Boyer asked Stoa to mill the heads to a point where the combustion chambers would be 60cc volume. With the decked block, .200-inch dome pistons, and a steel-shim head gasket, Dick figured the compression to be a respectable 13:1. The heads were assembled with PRC 2.02-inch intake and 1.6-inch exhaust stainless valves. Dual springs were used, which gave 125 pounds of seat pressure with 305 pounds open.
The heads were installed with ARP bolts. Squeezing a .018-inch steel shim gasket picks up compression by about half a point over a composite type. A word of caution: Without a true deck and head surface, as on this engine, sealing problems may occur. Again, using oiled threads, Dick torqued the heads to 65 pounds.
JRM used a two-barrel manifold for this application. Remember, this is with IMCA's newly mandated small 350 Holley carb. Kirk Niehouse of IMCA tells me the engines are losing about 50 hp with this carb versus the modified Rochester. JRM also removes the divider under the carb and shapes the openings between the two manifold planes.
Dyno day arrived. The "little engine that could" was hoisted onto JRM's engine dynamometer. Headers were installed with exhaust gas-temp probes on each pipe. Testing began with the cheaper of the two 350 Holleys allowed by IMCA. The engine was run for a few minutes then shut down. Valve clearances were rechecked and set to .016 inch at the 1.5:1 stock-type long-slot rocker arms. No oil leaks were found, so our engine was started again, and the power search was on. Thirty-six degrees of ignition advance seemed to be the magic number with Performance Distributor's DUI unit.
There are two Holley 350 carbs allowed by IMCAa street model and a race model. There is about a $100 difference between them. Out of the box, Dick found the street (cheaper) one to be 4hp ahead. However, with a bit of adjusting, tweaking, and jetting, the race model proved to be superior by some 15 horses. The final power numbers showed 341hp at a peak of 5,000 rpm. Horsepower numbers stayed above 321 from 4,500 to 6,000. Above 6,000, the small carb really begins to choke down the power. Torque peak is 3,500 rpm. Torque numbers begin to build rapidly from 2,800.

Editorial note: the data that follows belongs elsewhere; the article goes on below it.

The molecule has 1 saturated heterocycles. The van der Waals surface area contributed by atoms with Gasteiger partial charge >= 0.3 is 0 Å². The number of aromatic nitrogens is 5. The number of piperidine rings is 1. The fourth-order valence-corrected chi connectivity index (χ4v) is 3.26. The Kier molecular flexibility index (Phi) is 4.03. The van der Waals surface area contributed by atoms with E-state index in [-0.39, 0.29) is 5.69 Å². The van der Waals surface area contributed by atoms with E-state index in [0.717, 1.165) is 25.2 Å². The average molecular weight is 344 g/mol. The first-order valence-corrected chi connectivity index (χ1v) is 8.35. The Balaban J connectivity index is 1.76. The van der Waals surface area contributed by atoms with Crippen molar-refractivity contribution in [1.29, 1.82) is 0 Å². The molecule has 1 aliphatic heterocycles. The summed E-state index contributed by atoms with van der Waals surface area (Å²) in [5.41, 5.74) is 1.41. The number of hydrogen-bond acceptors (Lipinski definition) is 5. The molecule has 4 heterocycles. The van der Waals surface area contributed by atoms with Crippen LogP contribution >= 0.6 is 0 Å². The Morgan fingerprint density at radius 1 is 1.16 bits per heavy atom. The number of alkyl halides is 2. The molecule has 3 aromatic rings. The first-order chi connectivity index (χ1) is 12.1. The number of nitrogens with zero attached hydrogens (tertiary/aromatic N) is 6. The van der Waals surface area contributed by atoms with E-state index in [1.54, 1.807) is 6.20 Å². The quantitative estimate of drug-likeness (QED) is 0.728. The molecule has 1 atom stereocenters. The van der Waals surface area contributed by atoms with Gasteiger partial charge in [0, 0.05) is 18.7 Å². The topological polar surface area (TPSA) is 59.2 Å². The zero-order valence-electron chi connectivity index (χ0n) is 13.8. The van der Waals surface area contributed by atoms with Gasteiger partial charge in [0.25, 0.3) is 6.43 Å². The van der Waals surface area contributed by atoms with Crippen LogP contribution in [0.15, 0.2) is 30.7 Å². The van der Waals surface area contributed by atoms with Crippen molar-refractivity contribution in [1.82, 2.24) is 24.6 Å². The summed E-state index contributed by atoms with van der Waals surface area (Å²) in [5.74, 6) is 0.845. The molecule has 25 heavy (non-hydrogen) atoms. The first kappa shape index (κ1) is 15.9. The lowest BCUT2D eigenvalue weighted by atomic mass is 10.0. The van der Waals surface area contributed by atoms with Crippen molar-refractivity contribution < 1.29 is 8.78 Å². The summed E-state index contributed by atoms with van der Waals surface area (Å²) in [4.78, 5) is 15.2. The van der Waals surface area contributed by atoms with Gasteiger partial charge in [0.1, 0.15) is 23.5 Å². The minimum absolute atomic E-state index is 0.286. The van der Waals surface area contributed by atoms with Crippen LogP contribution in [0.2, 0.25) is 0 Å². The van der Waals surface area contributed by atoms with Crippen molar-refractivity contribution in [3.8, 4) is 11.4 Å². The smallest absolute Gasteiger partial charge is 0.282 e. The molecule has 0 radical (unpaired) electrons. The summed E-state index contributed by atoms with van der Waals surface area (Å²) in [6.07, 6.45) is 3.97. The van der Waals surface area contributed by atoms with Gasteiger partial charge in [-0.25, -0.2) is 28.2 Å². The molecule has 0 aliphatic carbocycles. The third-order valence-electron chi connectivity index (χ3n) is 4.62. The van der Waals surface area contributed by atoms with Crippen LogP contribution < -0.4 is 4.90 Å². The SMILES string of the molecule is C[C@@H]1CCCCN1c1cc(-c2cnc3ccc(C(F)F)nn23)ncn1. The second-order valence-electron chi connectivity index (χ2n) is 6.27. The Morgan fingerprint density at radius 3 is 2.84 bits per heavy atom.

Dyno'd and run in, the engine was bolted to a stand and boxed for its trip to Texas. Before it arrived, Steve Bort at JRM called and told me about some new cranks that have been coming through without a dowel pin at the flywheel flange. He said to be careful when installing the flywheel and to align the holes where the pin was supposed to be. This is necessary with the 400 counterbalanced flywheel. Fortunately, mine had the pin in place. Now I could proceed with the installation.
When the engine arrived, we all set to work getting it in the car. A purchased set of flexplate bolts was too long and touching the block when tightened. Be sure to check the distance the bolt extends through the crank flange.
With the right fasteners, the flexplate was installed. Next, the tiny 8-inch torque converter from Mike's Transmission was bolted in. The 22-pound unit has close to stock stall speeds. It should be right on for the dyno numbers this engine produced. Mike's Powerglide easily fitted up to the block. Yes, the engine/trans unit was assembled before installation in the chassis. This is one of the advantages of not having welded-in bars in front of the engine.
The mini-starter, provided by Dave Poske Performance, snuggled right in between the pan and the block. I spoke at length about header selection with Doug Schoenfeld of Schoenfeld Headers. His A/R headers (No. 184) were deemed proper for this application. They tucked in nicely so the engine could be positioned to the left. These headers have 15/8-inch tubes for the first 6 inches from the exhaust port. Then a 1¾-inch tube continues to the 3-inch collector. This step in sizes slows the reversion of gas flow back through the open exhaust valve.
A DUI ignition unit was installed after the engine was put in place. No more broken caps for me. I spoke with Steve Davis at Performance Distributors about the ignition needs of this installation. He built an HEI-based unit with his components. A module with a cap, coil, and rotor were assembled on a cleaned and checked core. Its nylon screws keep the rotor secure. Eliminating the metal screws makes it tougher for the super-sized spark to jump to ground.
Steve built in an advance curve, which is fully advanced at 2,600 rpm. That should be enough for the torque converter and the dyno numbers. I also used Performance Distributors' Live Wires. Good wires are necessary to get the spark to the plug, not somewhere else. The Live Wires offer a further degree of protection with an outer Kevlar sleeve. This allows the harried racer to let the wire fall across a hot header for a few races and still have a good wire.
Once we had the engine in the car and everything in place, it was time to build a fan shroud. The beautiful, single-core, down flow, C&R radiator was tightened in its mounts with rubber bike-tube sections. I made a cardboard mock-up, then transferred everything to .025-inch aluminum. Pop rivets hold it together, and nylon tie-wraps hold it to the radiator. The ties go between the radiator tubes.
I ran a 3/8-inch copper fuel line from the 8-gallon ATL fuel cell to the stock fuel pump. The pump can easily feed this engine. Just get a new one, and don't run trash through it (i.e. use a good filter). I ran the fuel line under the body inside the right-side framerail. If you put it inside the car, IMCA officials suggest encasing it in pipe or conduit.
Now, the engine is in and running; the carburetor is carbureting, the cam is camming, the rockers are rocking, and the pistons are working, too.
Next month, we'll tie up all the loose ends. We'll get the body panels in place and install the Performance Bodies nosepiece. That will finish the car.
Sleepy can be reached via e-mail at firstname.lastname@example.org.